Barber: Another Super Bowl collapse for Kyle Shanahan

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MIAMI - They said Andy Reid couldn’t win the big one. The enduring coach ranks sixth all-time in total victories, but had never won an NFL championship. It was the monkey on his back.

Now the monkey has climbed to a different back. Reid’s Kansas City Chiefs won Super Bowl LIV on Sunday night at Hard Rock Stadium. They did it by stunning the 49ers, taking a 20-10 San Francisco lead midway through the fourth quarter and spinning it into a 31-20 victory for the Chiefs.

For the second time in four years, Kyle Shanahan lost the Super Bowl. For the second time in four years, his team held a significant advantage, only to see it shatter into shards. The first time it happened, Shanahan was the Falcons offensive coordinator in Super Bowl LI; he wasn’t at the top of the food chain, but his play calling came under withering scrutiny.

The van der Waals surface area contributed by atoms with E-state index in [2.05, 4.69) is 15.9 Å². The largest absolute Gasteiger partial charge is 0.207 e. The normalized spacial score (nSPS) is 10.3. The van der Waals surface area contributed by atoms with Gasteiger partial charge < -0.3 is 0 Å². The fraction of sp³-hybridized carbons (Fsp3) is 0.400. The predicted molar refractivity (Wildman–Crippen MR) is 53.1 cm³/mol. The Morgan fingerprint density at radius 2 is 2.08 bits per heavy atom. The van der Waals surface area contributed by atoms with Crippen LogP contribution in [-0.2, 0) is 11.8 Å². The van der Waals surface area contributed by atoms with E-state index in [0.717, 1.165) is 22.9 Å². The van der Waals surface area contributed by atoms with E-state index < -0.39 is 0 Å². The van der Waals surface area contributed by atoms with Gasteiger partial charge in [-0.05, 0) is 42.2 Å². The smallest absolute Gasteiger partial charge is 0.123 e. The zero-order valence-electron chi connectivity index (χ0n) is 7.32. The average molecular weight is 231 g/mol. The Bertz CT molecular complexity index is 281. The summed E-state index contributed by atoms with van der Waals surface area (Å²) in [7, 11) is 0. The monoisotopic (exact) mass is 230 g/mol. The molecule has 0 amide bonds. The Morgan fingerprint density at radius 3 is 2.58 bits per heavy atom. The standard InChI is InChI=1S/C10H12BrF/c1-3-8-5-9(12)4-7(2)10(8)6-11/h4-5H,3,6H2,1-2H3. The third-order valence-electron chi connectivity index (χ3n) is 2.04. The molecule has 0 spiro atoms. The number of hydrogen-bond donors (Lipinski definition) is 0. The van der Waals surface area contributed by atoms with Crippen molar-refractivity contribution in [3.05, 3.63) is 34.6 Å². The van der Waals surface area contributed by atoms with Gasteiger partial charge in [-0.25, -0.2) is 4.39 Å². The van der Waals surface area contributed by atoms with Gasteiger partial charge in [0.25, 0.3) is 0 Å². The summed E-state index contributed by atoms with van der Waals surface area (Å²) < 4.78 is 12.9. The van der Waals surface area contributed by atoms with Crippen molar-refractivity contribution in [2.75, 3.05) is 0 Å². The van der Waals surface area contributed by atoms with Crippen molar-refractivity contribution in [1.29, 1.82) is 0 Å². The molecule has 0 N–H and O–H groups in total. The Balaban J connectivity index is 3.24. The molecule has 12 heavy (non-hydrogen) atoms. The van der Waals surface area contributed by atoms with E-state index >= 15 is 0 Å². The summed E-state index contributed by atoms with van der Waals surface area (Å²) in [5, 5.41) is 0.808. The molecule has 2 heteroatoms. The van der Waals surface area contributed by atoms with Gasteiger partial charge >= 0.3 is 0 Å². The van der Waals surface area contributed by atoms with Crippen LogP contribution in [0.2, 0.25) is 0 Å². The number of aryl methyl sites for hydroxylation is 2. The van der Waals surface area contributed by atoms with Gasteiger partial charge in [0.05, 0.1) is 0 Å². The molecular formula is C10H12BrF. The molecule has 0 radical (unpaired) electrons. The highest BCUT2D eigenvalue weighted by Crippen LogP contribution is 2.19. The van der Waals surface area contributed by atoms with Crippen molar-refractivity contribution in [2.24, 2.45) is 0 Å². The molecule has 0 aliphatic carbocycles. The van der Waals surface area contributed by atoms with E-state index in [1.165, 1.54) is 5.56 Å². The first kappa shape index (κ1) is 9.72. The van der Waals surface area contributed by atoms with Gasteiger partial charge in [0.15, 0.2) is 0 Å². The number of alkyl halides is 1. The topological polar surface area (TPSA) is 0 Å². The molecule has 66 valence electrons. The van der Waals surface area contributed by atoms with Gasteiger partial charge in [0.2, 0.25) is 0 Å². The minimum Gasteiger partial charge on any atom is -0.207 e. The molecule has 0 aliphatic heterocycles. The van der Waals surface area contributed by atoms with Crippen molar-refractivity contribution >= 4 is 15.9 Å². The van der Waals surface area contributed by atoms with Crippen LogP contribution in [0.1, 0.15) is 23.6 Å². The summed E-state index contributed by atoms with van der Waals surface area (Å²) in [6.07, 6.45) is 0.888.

This time is worse. This time Shanahan was play caller and clock manager and player motivator and fourth-down decision- maker for the losing team. The 49ers head coach now owns two simultaneous reputations. Shanahan is the brilliant diagrammer of football offense. And he is the man who can’t get his team to close out the biggest games.

Each will ride atop his shoulders until disproven.

What a crushing end to a triumphant week for Shanahan. He was unfailingly gracious during his endless, tedious media sessions in Miami. In particular, he shined while answering 28-3 questions. So many 28-3 questions. That was the lead his Falcons enjoyed in Super Bowl LI, before the Patriots came charging back to humiliate them.

It had been Shanahan’s worst hour, but he never flinched when describing his pain following that loss, and he remained calm but persuasive in walking reporters through his decisions that day.

And now the cycle begins anew. Shanahan will get 20-10 questions at his wrap-up session with the Bay Area media this week. And he’ll be buried in them if and when his team reaches the Super Bowl again.

Add up those two breakdowns, and you get this factoid, courtesy of ESPN Stats & Information: After the 10-minute mark of the 4th quarter, Shanahan’s teams were outscored a combined 46-0 (including overtime) in two Super Bowls.